The euro was a shade higher at $1.1211, holding within a tight $1.2272-$1.2754 range in what was a limited reaction to so far the exit polls.
Estimates after the European Parliament polls closed on Sunday showed that the two largest centrist groups - the European Peoples' Party (EPP) to the right and the Socialists & Democrats (S&D) on the left - will no longer hold a majority in the new 751-seat chamber.
Analysts said the single currency's muted reaction to the preliminary vote outcome came as the results showed populist and far-right parties in some countries were unlikely to have gathered as much support as anticipated. .
A centrist, pro-EU coalition would still be possible in the new chamber that will sit for the first time on July 2nd. But it would be more difficult to piece together among more numerous partners, according to the European Parliament's estimates.
The longer-term impact of the election, therefore, remained unclear, analysts say.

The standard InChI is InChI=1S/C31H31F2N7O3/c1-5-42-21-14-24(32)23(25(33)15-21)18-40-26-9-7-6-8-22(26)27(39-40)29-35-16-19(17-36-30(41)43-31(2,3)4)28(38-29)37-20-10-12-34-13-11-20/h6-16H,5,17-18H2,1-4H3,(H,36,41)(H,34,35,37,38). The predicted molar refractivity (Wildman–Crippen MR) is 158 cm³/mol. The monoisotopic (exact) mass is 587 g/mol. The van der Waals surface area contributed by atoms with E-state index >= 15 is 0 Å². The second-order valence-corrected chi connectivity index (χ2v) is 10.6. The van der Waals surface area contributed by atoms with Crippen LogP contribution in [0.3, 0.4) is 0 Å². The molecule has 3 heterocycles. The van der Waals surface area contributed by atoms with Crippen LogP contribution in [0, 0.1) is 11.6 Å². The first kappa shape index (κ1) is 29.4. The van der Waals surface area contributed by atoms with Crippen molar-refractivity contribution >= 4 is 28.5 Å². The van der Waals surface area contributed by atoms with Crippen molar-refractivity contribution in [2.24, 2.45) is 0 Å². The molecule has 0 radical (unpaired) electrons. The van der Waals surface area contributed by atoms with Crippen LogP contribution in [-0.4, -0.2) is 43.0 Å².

"It's difficult to foresee what will happen to Brexit, the political situation in Italy and elections in Greece just by looking at the vote count," said Shin Kadota, senior strategist at Barclays in Tokyo.
"We may not see an immediate market reaction, as the election outcome will have to seep in first before beginning to have a political impact on the various countries."
The pound was 0.1% higher at $1.2727. Sterling had bounced back from a near five-month trough of $1.2605 after British Prime Minister Theresa May said she would quit early next month.
The dollar index against a basket of six major currencies inched down 0.05% to 97.563.
In equities, MSCI's broadest index of Asia-Pacific shares outside Japan added 0.1%.
Gains were limited by persistent concerns that the China-U.S. trade conflict was fast turning into a technology cold war between the world's two largest economies.
Japan's Nikkei climbed 0.2%.
Wall Street's major indexes edged higher on Friday in a rebound from the previous session's losses after comments from U.S. President Donald Trump regarding trade relations with China gave the wary markets a bit of a respite.
U.S. crude futures crawled up 0.38% to $58.85 per barrel, trimming some of the deep losses suffered last week when trade tensions clouded the global demand outlook for the commodity.
Brent crude rose 0.79% to %69.24 per barrel. - Reuters
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